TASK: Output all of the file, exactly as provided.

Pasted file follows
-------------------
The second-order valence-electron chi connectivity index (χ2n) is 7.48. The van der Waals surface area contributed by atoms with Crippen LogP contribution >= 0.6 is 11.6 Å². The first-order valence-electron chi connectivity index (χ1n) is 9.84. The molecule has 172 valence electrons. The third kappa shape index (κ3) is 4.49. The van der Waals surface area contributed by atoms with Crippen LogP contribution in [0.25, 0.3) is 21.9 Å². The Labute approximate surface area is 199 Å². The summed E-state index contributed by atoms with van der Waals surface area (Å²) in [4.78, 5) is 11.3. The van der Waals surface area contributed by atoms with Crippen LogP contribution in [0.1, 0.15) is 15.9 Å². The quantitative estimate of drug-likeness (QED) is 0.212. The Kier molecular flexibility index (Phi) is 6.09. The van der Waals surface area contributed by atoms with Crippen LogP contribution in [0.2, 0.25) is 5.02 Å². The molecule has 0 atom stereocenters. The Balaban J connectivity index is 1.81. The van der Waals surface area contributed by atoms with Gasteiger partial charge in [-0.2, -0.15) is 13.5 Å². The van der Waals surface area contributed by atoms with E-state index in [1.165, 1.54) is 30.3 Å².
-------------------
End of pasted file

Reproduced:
The second-order valence-electron chi connectivity index (χ2n) is 7.48. The van der Waals surface area contributed by atoms with Crippen LogP contribution >= 0.6 is 11.6 Å². The first-order valence-electron chi connectivity index (χ1n) is 9.84. The molecule has 172 valence electrons. The third kappa shape index (κ3) is 4.49. The van der Waals surface area contributed by atoms with Crippen LogP contribution in [0.25, 0.3) is 21.9 Å². The Labute approximate surface area is 199 Å². The summed E-state index contributed by atoms with van der Waals surface area (Å²) in [4.78, 5) is 11.3. The van der Waals surface area contributed by atoms with Crippen LogP contribution in [0.1, 0.15) is 15.9 Å². The quantitative estimate of drug-likeness (QED) is 0.212. The Kier molecular flexibility index (Phi) is 6.09. The van der Waals surface area contributed by atoms with Crippen LogP contribution in [0.2, 0.25) is 5.02 Å². The molecule has 0 atom stereocenters. The Balaban J connectivity index is 1.81. The van der Waals surface area contributed by atoms with Gasteiger partial charge in [-0.2, -0.15) is 13.5 Å². The van der Waals surface area contributed by atoms with E-state index in [1.165, 1.54) is 30.3 Å².